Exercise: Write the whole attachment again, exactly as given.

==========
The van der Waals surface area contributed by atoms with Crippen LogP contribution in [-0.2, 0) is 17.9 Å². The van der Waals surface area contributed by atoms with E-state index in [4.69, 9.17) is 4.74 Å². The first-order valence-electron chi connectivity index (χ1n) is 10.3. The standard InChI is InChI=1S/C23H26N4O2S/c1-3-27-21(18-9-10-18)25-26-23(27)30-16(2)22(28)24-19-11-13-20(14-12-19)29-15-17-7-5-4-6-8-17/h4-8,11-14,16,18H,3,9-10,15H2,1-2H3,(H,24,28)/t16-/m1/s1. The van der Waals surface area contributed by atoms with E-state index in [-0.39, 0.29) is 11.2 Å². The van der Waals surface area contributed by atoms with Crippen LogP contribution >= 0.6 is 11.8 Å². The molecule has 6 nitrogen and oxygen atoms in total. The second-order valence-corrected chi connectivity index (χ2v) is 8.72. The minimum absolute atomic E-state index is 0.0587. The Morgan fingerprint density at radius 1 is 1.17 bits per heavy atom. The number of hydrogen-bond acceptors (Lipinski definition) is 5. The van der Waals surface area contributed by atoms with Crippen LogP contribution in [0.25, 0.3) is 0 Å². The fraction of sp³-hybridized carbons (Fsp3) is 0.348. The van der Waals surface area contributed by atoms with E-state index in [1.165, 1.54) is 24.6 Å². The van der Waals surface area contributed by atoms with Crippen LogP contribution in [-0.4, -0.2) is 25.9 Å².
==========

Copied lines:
The van der Waals surface area contributed by atoms with Crippen LogP contribution in [-0.2, 0) is 17.9 Å². The van der Waals surface area contributed by atoms with E-state index in [4.69, 9.17) is 4.74 Å². The first-order valence-electron chi connectivity index (χ1n) is 10.3. The standard InChI is InChI=1S/C23H26N4O2S/c1-3-27-21(18-9-10-18)25-26-23(27)30-16(2)22(28)24-19-11-13-20(14-12-19)29-15-17-7-5-4-6-8-17/h4-8,11-14,16,18H,3,9-10,15H2,1-2H3,(H,24,28)/t16-/m1/s1. The van der Waals surface area contributed by atoms with E-state index in [-0.39, 0.29) is 11.2 Å². The van der Waals surface area contributed by atoms with Crippen LogP contribution >= 0.6 is 11.8 Å². The molecule has 6 nitrogen and oxygen atoms in total. The second-order valence-corrected chi connectivity index (χ2v) is 8.72. The minimum absolute atomic E-state index is 0.0587. The Morgan fingerprint density at radius 1 is 1.17 bits per heavy atom. The number of hydrogen-bond acceptors (Lipinski definition) is 5. The van der Waals surface area contributed by atoms with Crippen LogP contribution in [0.25, 0.3) is 0 Å². The fraction of sp³-hybridized carbons (Fsp3) is 0.348. The van der Waals surface area contributed by atoms with E-state index in [1.165, 1.54) is 24.6 Å². The van der Waals surface area contributed by atoms with Crippen LogP contribution in [-0.4, -0.2) is 25.9 Å².